Is time travel possible? – Colin Stuart

Have you ever daydreamed
about traveling through time, perhaps fast forward in the centuries
and seeing the distant future? Well, time travel is possible, and what’s more, it’s already been done. Meet Sergei Krikalev, the greatest time traveler
in human history. This Russian cosmonaut holds the record for the most amount of time
spent orbiting our planet, a total of 803 days,
9 hours, and 39 minutes. During his stay in space, he time traveled into his own future by 0.02 seconds. Traveling at 17,500 miles an hour, he experienced an effect
known as time dilation, and one day the same effect might make significant time travel
to the future commonplace. To see why moving faster through space
affects passage of time, we need to go back to the 1880s, when two American scientists, Albert Michelson and Edward Morley, were trying to measure the effect
of the Earth’s movement around the Sun on the speed of light. When a beam of light was moving
in the same direction as the Earth, they expected the light to travel faster. And when the Earth was moving
in the opposite direction, they expected it to go slower. But they found something very curious. The speed of light remained the same
no matter what the Earth was doing. Two decades later,
Albert Einstein was thinking about the consequences
of that never-changing speed of light. And it was his conclusions, formulated in the theory
of special relativity, that opened the door
into the world of time travel. Imagine a man named Jack, standing in the middle
of a train carriage, traveling at a steady speed. Jack’s bored and starts bouncing
a ball up and down. What would Jill, standing on the platform,
see through the window as the train whistles through? Well, between Jack dropping the ball
and catching it again, Jill would have seen him move
slightly further down the track, resulting in her seeing the ball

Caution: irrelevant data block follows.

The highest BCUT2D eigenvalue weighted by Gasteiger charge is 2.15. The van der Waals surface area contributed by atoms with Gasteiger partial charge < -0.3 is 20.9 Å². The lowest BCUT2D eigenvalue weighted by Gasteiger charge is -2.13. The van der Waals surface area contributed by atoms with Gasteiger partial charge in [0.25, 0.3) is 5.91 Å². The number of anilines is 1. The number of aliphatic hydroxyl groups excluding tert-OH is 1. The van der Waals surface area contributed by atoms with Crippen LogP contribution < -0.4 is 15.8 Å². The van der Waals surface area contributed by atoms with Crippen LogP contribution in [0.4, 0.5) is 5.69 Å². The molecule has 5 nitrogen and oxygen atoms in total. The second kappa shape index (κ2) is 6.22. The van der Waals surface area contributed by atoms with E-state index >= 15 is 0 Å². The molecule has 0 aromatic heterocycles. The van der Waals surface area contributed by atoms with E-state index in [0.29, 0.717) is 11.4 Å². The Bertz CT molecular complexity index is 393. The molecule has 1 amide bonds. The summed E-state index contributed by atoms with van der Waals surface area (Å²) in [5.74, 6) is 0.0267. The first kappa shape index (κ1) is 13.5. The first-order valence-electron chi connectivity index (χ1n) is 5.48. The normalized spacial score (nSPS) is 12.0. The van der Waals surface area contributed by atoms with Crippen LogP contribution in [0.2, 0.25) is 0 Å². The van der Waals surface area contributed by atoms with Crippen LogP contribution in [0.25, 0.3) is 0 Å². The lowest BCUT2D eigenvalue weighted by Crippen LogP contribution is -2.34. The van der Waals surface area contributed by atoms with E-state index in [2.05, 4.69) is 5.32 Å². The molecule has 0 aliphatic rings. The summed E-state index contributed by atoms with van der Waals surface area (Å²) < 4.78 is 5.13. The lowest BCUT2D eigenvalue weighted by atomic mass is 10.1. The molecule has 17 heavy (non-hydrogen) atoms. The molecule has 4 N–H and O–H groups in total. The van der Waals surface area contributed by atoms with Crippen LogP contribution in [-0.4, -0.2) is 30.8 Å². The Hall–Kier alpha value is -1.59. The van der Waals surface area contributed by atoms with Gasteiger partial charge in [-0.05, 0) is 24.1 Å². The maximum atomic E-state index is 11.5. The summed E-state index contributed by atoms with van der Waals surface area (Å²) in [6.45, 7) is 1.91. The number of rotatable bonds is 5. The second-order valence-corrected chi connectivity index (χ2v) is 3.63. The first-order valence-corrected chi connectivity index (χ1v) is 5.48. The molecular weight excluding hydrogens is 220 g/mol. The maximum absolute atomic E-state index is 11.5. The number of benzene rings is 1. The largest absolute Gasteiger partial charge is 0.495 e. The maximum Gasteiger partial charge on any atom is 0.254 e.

follow a triangular path. This means Jill sees the ball
travel further than Jack does in the same time period. And because speed
is distance divided by time, Jill actually sees the ball move faster. But what if Jack’s bouncing ball
is replaced with two mirrors which bounce a beam of light between them? Jack still sees the beam dropping down and Jill still sees the light beam
travel a longer distance, except this time Jack and Jill
cannot disagree on the speed because the speed of light
remains the same no matter what. And if the speed is the same
while the distance is different, this means the time taken
will be different as well. Thus, time must tick at different rates
for people moving relative to each other. Imagine that Jack and Jill
have highly accurate watches that they synchronize
before Jack boards the train. During the experiment,
Jack and Jill would each see their own watch ticking normally. But if they meet up again later
to compare watches, less time would have
elapsed on Jack’s watch, balancing the fact that Jill saw
the light move further. This idea may sound crazy, but like any good scientific theory, it can be tested. In the 1970s, scientists boarded a plane with some super-accurate atomic clocks that were synchronized
with some others left on the ground. After the plane had
flown around the world, the clocks on board
showed a different time from those left behind. Of course, at the speed
of trains and planes, the effect is minuscule. But the faster you go,
the more time dilates. For astronauts orbiting
the Earth for 800 days, it starts to add up. But what affects humans
also affects machines. Satellites of the global
positioning system are also hurdling around the Earth at thousands of miles an hour. So, time dilation kicks in here, too. In fact, their speed causes
the atomic clocks on board to disagree with clocks on the ground by seven millionths of a second daily. Left uncorrected, this would cause GPS to lose accuracy by a few kilometers each day. So, what does all this have
to do with time travel to the far, distant future? Well, the faster you go,
the greater the effect of time dilation. If you could travel really close to the speed of light, say 99.9999%, on a round-trip through space for what seemed to you like ten years, you’d actually return to Earth around the year 9000. Who knows what you’d see
when you returned?! Humanity merged with machines, extinct due to climate change
or asteroid impact, or inhabiting a permanent colony on Mars. But the trouble is, getting heavy things like people,
not to mention space ships, up to such speeds requires
unimaginable amounts of energy. It already takes enormous
particle accelerators like the Large Hadron Collider to accelerate tiny subatomic particles
to close to light speed. But one day, if we can develop the tools
to accelerate ourselves to similar speeds, then we may regularly send time travelers into the future, bringing with them tales
of a long, forgotten past.


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